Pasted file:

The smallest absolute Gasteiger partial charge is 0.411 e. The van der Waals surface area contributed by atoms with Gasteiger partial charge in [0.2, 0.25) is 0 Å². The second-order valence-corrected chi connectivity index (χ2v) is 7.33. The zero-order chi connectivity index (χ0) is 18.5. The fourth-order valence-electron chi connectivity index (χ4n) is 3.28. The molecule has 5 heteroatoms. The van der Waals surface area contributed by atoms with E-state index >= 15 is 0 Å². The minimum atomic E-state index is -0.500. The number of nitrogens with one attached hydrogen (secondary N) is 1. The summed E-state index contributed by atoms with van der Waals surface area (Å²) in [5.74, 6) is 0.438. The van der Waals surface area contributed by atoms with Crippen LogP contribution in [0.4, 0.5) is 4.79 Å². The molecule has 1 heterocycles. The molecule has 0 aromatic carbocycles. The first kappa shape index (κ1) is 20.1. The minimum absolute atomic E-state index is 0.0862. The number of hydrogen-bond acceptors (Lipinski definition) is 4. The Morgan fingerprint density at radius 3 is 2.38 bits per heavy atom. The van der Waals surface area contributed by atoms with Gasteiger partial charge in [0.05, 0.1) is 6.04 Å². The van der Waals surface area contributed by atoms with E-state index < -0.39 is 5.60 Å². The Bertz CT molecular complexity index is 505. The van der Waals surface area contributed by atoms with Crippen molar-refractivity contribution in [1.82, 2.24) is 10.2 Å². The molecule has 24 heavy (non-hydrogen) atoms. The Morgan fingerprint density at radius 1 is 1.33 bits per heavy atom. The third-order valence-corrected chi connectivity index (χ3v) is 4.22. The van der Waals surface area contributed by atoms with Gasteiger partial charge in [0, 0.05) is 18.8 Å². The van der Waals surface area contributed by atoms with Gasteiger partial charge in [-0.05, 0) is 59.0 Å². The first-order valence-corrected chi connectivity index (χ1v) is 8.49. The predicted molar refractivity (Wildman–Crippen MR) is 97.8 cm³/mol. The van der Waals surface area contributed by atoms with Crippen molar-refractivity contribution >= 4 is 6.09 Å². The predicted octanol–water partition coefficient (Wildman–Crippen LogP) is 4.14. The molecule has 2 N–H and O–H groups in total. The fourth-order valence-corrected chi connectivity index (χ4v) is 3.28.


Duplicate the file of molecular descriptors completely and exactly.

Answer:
The smallest absolute Gasteiger partial charge is 0.411 e. The van der Waals surface area contributed by atoms with Gasteiger partial charge in [0.2, 0.25) is 0 Å². The second-order valence-corrected chi connectivity index (χ2v) is 7.33. The zero-order chi connectivity index (χ0) is 18.5. The fourth-order valence-electron chi connectivity index (χ4n) is 3.28. The molecule has 5 heteroatoms. The van der Waals surface area contributed by atoms with E-state index >= 15 is 0 Å². The minimum atomic E-state index is -0.500. The number of nitrogens with one attached hydrogen (secondary N) is 1. The summed E-state index contributed by atoms with van der Waals surface area (Å²) in [5.74, 6) is 0.438. The van der Waals surface area contributed by atoms with Crippen LogP contribution in [0.4, 0.5) is 4.79 Å². The molecule has 1 heterocycles. The molecule has 0 aromatic carbocycles. The first kappa shape index (κ1) is 20.1. The minimum absolute atomic E-state index is 0.0862. The number of hydrogen-bond acceptors (Lipinski definition) is 4. The Morgan fingerprint density at radius 3 is 2.38 bits per heavy atom. The van der Waals surface area contributed by atoms with Gasteiger partial charge in [0.05, 0.1) is 6.04 Å². The van der Waals surface area contributed by atoms with E-state index < -0.39 is 5.60 Å². The Bertz CT molecular complexity index is 505. The van der Waals surface area contributed by atoms with Crippen molar-refractivity contribution in [1.82, 2.24) is 10.2 Å². The molecule has 24 heavy (non-hydrogen) atoms. The Morgan fingerprint density at radius 1 is 1.33 bits per heavy atom. The third-order valence-corrected chi connectivity index (χ3v) is 4.22. The van der Waals surface area contributed by atoms with Gasteiger partial charge in [0, 0.05) is 18.8 Å². The van der Waals surface area contributed by atoms with Gasteiger partial charge in [-0.05, 0) is 59.0 Å². The first-order valence-corrected chi connectivity index (χ1v) is 8.49. The predicted molar refractivity (Wildman–Crippen MR) is 97.8 cm³/mol. The van der Waals surface area contributed by atoms with Crippen molar-refractivity contribution >= 4 is 6.09 Å². The predicted octanol–water partition coefficient (Wildman–Crippen LogP) is 4.14. The molecule has 2 N–H and O–H groups in total. The fourth-order valence-corrected chi connectivity index (χ4v) is 3.28.